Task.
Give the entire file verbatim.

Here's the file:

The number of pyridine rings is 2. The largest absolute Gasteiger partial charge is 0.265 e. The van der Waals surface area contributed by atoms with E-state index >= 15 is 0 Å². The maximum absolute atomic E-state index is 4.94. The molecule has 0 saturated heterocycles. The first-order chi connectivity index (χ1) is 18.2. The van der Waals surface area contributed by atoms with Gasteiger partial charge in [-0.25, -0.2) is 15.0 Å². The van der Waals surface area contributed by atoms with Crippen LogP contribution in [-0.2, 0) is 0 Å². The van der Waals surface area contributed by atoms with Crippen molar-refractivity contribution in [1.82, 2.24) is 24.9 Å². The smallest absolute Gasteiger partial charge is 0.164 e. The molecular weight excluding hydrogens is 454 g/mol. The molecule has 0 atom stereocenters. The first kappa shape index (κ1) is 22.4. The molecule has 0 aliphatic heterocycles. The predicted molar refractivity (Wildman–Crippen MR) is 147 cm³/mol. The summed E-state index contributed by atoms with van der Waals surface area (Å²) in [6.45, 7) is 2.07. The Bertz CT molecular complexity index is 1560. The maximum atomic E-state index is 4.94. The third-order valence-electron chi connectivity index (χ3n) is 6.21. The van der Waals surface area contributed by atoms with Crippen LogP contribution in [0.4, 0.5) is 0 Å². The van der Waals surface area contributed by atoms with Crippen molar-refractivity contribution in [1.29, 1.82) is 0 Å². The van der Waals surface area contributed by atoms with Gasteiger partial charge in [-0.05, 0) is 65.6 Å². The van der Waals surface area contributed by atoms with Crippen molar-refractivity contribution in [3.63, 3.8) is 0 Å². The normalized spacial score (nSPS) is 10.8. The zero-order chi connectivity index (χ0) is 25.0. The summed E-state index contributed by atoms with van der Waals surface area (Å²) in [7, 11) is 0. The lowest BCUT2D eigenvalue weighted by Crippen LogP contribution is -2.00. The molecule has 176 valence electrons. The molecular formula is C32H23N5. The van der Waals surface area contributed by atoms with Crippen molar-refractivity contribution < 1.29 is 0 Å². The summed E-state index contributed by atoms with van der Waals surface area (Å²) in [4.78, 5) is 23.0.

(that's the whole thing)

The number of pyridine rings is 2. The largest absolute Gasteiger partial charge is 0.265 e. The van der Waals surface area contributed by atoms with E-state index >= 15 is 0 Å². The maximum absolute atomic E-state index is 4.94. The molecule has 0 saturated heterocycles. The first-order chi connectivity index (χ1) is 18.2. The van der Waals surface area contributed by atoms with Gasteiger partial charge in [-0.25, -0.2) is 15.0 Å². The van der Waals surface area contributed by atoms with Crippen LogP contribution in [-0.2, 0) is 0 Å². The van der Waals surface area contributed by atoms with Crippen molar-refractivity contribution in [1.82, 2.24) is 24.9 Å². The smallest absolute Gasteiger partial charge is 0.164 e. The molecular weight excluding hydrogens is 454 g/mol. The molecule has 0 atom stereocenters. The first kappa shape index (κ1) is 22.4. The molecule has 0 aliphatic heterocycles. The predicted molar refractivity (Wildman–Crippen MR) is 147 cm³/mol. The summed E-state index contributed by atoms with van der Waals surface area (Å²) in [6.45, 7) is 2.07. The Bertz CT molecular complexity index is 1560. The maximum atomic E-state index is 4.94. The third-order valence-electron chi connectivity index (χ3n) is 6.21. The van der Waals surface area contributed by atoms with Crippen LogP contribution in [0.4, 0.5) is 0 Å². The van der Waals surface area contributed by atoms with Crippen molar-refractivity contribution in [1.29, 1.82) is 0 Å². The van der Waals surface area contributed by atoms with Gasteiger partial charge in [-0.05, 0) is 65.6 Å². The van der Waals surface area contributed by atoms with Crippen molar-refractivity contribution in [3.63, 3.8) is 0 Å². The normalized spacial score (nSPS) is 10.8. The zero-order chi connectivity index (χ0) is 25.0. The summed E-state index contributed by atoms with van der Waals surface area (Å²) in [7, 11) is 0. The lowest BCUT2D eigenvalue weighted by Crippen LogP contribution is -2.00. The molecule has 176 valence electrons. The molecular formula is C32H23N5. The van der Waals surface area contributed by atoms with Crippen molar-refractivity contribution < 1.29 is 0 Å². The summed E-state index contributed by atoms with van der Waals surface area (Å²) in [4.78, 5) is 23.0.